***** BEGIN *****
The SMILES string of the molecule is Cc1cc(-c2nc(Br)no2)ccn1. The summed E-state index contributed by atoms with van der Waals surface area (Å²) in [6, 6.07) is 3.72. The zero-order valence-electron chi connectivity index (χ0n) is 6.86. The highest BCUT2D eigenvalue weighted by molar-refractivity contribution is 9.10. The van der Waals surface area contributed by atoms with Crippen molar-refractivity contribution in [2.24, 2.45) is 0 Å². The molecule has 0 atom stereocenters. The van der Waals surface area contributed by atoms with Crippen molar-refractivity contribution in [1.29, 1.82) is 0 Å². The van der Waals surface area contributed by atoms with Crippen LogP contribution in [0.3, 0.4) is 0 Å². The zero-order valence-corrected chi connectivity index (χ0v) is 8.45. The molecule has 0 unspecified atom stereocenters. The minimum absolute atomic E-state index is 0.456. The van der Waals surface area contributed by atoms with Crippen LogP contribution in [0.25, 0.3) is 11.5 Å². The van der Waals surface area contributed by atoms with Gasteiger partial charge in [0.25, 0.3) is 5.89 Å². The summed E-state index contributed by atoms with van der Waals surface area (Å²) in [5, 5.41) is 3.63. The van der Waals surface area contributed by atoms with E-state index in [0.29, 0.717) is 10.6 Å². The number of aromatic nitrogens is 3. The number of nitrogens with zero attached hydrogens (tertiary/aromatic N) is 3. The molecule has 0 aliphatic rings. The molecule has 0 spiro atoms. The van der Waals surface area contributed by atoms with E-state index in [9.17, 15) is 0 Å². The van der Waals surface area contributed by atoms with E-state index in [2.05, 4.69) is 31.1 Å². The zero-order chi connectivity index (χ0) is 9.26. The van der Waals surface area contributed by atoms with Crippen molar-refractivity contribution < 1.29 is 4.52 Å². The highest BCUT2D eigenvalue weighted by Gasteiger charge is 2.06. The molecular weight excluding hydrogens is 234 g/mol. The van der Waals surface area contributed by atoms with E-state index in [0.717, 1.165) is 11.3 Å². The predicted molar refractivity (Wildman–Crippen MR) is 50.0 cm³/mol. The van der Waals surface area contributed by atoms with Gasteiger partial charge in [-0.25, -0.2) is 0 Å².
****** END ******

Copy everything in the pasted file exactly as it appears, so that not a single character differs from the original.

The SMILES string of the molecule is Cc1cc(-c2nc(Br)no2)ccn1. The summed E-state index contributed by atoms with van der Waals surface area (Å²) in [6, 6.07) is 3.72. The zero-order valence-electron chi connectivity index (χ0n) is 6.86. The highest BCUT2D eigenvalue weighted by molar-refractivity contribution is 9.10. The van der Waals surface area contributed by atoms with Crippen molar-refractivity contribution in [2.24, 2.45) is 0 Å². The molecule has 0 atom stereocenters. The van der Waals surface area contributed by atoms with Crippen molar-refractivity contribution in [1.29, 1.82) is 0 Å². The van der Waals surface area contributed by atoms with Crippen LogP contribution in [0.3, 0.4) is 0 Å². The zero-order valence-corrected chi connectivity index (χ0v) is 8.45. The molecule has 0 unspecified atom stereocenters. The minimum absolute atomic E-state index is 0.456. The van der Waals surface area contributed by atoms with Crippen LogP contribution in [0.25, 0.3) is 11.5 Å². The van der Waals surface area contributed by atoms with Gasteiger partial charge in [0.25, 0.3) is 5.89 Å². The summed E-state index contributed by atoms with van der Waals surface area (Å²) in [5, 5.41) is 3.63. The van der Waals surface area contributed by atoms with E-state index in [0.29, 0.717) is 10.6 Å². The number of aromatic nitrogens is 3. The number of nitrogens with zero attached hydrogens (tertiary/aromatic N) is 3. The molecule has 0 aliphatic rings. The molecule has 0 spiro atoms. The van der Waals surface area contributed by atoms with E-state index in [9.17, 15) is 0 Å². The van der Waals surface area contributed by atoms with E-state index in [2.05, 4.69) is 31.1 Å². The zero-order chi connectivity index (χ0) is 9.26. The van der Waals surface area contributed by atoms with Crippen molar-refractivity contribution < 1.29 is 4.52 Å². The highest BCUT2D eigenvalue weighted by Gasteiger charge is 2.06. The molecular weight excluding hydrogens is 234 g/mol. The van der Waals surface area contributed by atoms with E-state index in [0.717, 1.165) is 11.3 Å². The predicted molar refractivity (Wildman–Crippen MR) is 50.0 cm³/mol. The van der Waals surface area contributed by atoms with Gasteiger partial charge in [-0.25, -0.2) is 0 Å².